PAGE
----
Despite TARP’s many apparent successes and Geithner’s hope for a more secure, stabilized financial future, many members of the Congressional Oversight Panel did not paint such a rosy picture. Panel Chair Elizabeth Warren brought up the fact that, out of approximately 9,000 banks in the country, 3,000 have heavy concentrations in commercial real estate, a high-risk and unstable venture that could potentially cause them to collapse. When asked what Treasury could do about this instability, Geithner could only respond that banks would have to stabilize themselves by raising capital, and that banks that are not perceived as viable will not be able to access TARP capital.

Panel members also attacked TARP’s temporary loan modification programs, which initially helped 1.2 million families find homes but resulted in foreclosure for many of these families when they could not prove the stated income that allowed them to find a home in the first place. Finally, Panel member Damon Silvers expressed his concern that there has been a shift to foreclosures driven by unemployment, a charge which Geithner avoided responding to by veering into a discussion about other topics such as the lack of regulation that led to the financial crisis.

One important issue that was not brought up at the hearing is the behavior of the TARP recipients. Ninety-one banks and thrifts that received TARP capital failed to make their May dividend payment to the Treasury; for all but 23 of these, the missed payment was at least their second. This continues a rising trend in which more and more banks each quarter are failing to make their dividend payments—74 banks failed to make this payment in February, compared to 55 banks in November. In addition, one in every nine banks that received TARP capital has since been cited for violating banking laws and regulations or failing to meet operational or financial standards, contradicting the Treasury Department’s assurances that TARP funds are only going to support healthy, viable banks.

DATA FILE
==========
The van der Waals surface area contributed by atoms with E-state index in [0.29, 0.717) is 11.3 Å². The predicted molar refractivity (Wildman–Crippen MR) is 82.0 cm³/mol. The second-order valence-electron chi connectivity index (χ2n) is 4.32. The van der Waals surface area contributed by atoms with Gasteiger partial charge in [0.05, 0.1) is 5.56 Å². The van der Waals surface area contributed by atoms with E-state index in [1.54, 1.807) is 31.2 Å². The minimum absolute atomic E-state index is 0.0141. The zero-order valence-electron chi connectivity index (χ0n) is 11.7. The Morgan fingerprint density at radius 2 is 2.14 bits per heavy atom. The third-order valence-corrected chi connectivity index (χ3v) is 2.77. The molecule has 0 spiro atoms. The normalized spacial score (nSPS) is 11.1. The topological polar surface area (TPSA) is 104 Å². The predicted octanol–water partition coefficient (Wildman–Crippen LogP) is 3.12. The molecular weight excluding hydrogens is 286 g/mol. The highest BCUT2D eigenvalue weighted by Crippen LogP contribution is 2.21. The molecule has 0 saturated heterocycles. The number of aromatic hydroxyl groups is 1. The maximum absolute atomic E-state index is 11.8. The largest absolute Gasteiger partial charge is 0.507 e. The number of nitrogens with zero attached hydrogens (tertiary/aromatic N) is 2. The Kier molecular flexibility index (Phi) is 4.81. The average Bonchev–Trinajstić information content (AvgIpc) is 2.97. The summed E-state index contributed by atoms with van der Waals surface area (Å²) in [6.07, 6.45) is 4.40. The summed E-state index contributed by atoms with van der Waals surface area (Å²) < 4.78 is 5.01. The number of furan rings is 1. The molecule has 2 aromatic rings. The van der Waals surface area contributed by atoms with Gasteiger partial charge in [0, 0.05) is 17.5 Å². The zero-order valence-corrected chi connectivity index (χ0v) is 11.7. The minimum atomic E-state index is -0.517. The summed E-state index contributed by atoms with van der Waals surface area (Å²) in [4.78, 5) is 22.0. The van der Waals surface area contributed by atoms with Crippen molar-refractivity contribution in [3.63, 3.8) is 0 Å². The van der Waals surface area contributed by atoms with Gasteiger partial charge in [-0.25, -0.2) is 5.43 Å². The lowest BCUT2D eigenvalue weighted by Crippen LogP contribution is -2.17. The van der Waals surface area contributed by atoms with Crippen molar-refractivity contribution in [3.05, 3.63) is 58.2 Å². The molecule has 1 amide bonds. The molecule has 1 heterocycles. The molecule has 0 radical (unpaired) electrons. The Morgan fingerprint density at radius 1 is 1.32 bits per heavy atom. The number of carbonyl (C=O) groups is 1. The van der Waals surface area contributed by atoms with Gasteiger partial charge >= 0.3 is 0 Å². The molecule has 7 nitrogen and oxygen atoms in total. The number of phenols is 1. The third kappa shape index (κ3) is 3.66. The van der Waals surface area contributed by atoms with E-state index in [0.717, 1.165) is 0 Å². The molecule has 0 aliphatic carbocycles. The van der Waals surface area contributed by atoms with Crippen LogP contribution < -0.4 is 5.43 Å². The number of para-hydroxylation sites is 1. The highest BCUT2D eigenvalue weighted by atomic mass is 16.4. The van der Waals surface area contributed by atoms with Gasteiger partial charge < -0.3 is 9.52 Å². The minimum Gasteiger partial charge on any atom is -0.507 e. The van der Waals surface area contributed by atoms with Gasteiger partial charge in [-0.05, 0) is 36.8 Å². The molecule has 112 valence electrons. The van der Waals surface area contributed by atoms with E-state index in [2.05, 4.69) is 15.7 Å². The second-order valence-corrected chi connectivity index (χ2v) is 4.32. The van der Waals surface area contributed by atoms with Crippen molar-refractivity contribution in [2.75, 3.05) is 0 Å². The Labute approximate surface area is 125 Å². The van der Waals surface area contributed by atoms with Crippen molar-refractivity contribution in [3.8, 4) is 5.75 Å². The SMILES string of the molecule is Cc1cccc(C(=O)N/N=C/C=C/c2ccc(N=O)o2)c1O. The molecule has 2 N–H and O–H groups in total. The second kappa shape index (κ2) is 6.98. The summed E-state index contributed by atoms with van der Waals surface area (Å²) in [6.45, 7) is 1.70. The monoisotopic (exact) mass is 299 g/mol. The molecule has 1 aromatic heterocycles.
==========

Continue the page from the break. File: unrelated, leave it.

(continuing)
Of course, another crucial point of concern is the oversight and transparency of the new Small Business Lending Fund (SBLF), one of the programs Geithner touted at the hearing. The House recently passed legislation to create this $30 billion fund, but POGO and others are still insisting that the program needs vigilant oversight if it is to be effective. In a recent letter to Congress, we expressed concerns that creating the SBLF separately from the TARP will exempt it from many of the TARP oversight mechanisms, such as those limiting the influence of lobbyists and other outside parties. The decision to create the SBLF outside of TARP is also unusual given the program’s similarities to TARP’s Capital Purchase Program and Community Development Capital Initiative. POGO believes that, if the SBLF is to be created separately from TARP, it should be subjected to similar or greater oversight rules in order to ensure that taxpayer dollars are used to support small businesses and help the economy recover.

Overall, Tuesday’s hearing made us feel cautiously optimistic about TARP: although it seems to have helped the country avoid an economic disaster, many questions still remain unanswered, including what to do about the continuing unavailability of credit and the ongoing stream of foreclosures and unemployment. On that note, the House and Senate lawmakers finalizing the financial regulatory bill are set to take up debate today on one of the key problems that contributed to the bailout: the inadequate regulation of over-the-counter derivatives. Click here to watch the debate live.


Founded in 1981, the Project On Government Oversight (POGO) is a nonpartisan independent watchdog that champions good government reforms. POGO's investigations into corruption, misconduct, and conflicts of interest achieve a more effective, accountable, open, and ethical federal government.